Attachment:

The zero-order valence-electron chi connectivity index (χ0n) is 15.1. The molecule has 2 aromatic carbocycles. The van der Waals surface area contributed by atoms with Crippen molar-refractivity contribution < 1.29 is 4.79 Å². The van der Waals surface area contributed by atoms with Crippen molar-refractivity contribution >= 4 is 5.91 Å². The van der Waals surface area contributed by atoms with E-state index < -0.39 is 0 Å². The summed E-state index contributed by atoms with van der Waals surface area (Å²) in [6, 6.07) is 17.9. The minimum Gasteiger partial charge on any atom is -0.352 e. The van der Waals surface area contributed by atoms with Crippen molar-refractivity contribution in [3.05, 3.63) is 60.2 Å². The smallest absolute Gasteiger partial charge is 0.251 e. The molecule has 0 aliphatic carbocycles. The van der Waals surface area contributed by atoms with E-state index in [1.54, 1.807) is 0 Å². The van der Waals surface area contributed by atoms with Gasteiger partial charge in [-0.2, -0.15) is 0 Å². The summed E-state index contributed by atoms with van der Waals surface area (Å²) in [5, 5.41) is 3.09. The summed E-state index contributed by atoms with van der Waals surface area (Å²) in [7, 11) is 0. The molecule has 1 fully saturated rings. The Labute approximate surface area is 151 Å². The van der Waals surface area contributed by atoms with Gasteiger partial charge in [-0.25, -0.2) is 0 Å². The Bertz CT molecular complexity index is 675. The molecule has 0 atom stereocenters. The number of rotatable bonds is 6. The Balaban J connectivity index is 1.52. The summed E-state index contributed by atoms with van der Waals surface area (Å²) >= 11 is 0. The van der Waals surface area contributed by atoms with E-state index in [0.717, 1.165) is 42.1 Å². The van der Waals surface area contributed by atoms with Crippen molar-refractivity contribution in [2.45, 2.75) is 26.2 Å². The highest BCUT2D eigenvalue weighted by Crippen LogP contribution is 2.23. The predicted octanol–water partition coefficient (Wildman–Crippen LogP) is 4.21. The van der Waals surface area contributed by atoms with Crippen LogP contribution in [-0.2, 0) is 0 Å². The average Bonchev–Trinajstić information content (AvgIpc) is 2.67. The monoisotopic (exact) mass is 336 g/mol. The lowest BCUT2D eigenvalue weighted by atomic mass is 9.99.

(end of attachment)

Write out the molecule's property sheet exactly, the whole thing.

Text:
The zero-order valence-electron chi connectivity index (χ0n) is 15.1. The molecule has 2 aromatic carbocycles. The van der Waals surface area contributed by atoms with Crippen molar-refractivity contribution < 1.29 is 4.79 Å². The van der Waals surface area contributed by atoms with Crippen molar-refractivity contribution >= 4 is 5.91 Å². The van der Waals surface area contributed by atoms with E-state index < -0.39 is 0 Å². The summed E-state index contributed by atoms with van der Waals surface area (Å²) in [6, 6.07) is 17.9. The minimum Gasteiger partial charge on any atom is -0.352 e. The van der Waals surface area contributed by atoms with Crippen molar-refractivity contribution in [3.05, 3.63) is 60.2 Å². The smallest absolute Gasteiger partial charge is 0.251 e. The molecule has 0 aliphatic carbocycles. The van der Waals surface area contributed by atoms with E-state index in [1.54, 1.807) is 0 Å². The van der Waals surface area contributed by atoms with Gasteiger partial charge in [-0.2, -0.15) is 0 Å². The summed E-state index contributed by atoms with van der Waals surface area (Å²) in [5, 5.41) is 3.09. The summed E-state index contributed by atoms with van der Waals surface area (Å²) in [7, 11) is 0. The molecule has 1 fully saturated rings. The Labute approximate surface area is 151 Å². The van der Waals surface area contributed by atoms with Gasteiger partial charge in [-0.25, -0.2) is 0 Å². The Bertz CT molecular complexity index is 675. The molecule has 0 atom stereocenters. The number of rotatable bonds is 6. The Balaban J connectivity index is 1.52. The summed E-state index contributed by atoms with van der Waals surface area (Å²) >= 11 is 0. The van der Waals surface area contributed by atoms with E-state index in [0.717, 1.165) is 42.1 Å². The van der Waals surface area contributed by atoms with Crippen molar-refractivity contribution in [2.45, 2.75) is 26.2 Å². The highest BCUT2D eigenvalue weighted by Crippen LogP contribution is 2.23. The predicted octanol–water partition coefficient (Wildman–Crippen LogP) is 4.21. The van der Waals surface area contributed by atoms with Crippen LogP contribution in [-0.2, 0) is 0 Å². The average Bonchev–Trinajstić information content (AvgIpc) is 2.67. The monoisotopic (exact) mass is 336 g/mol. The lowest BCUT2D eigenvalue weighted by atomic mass is 9.99.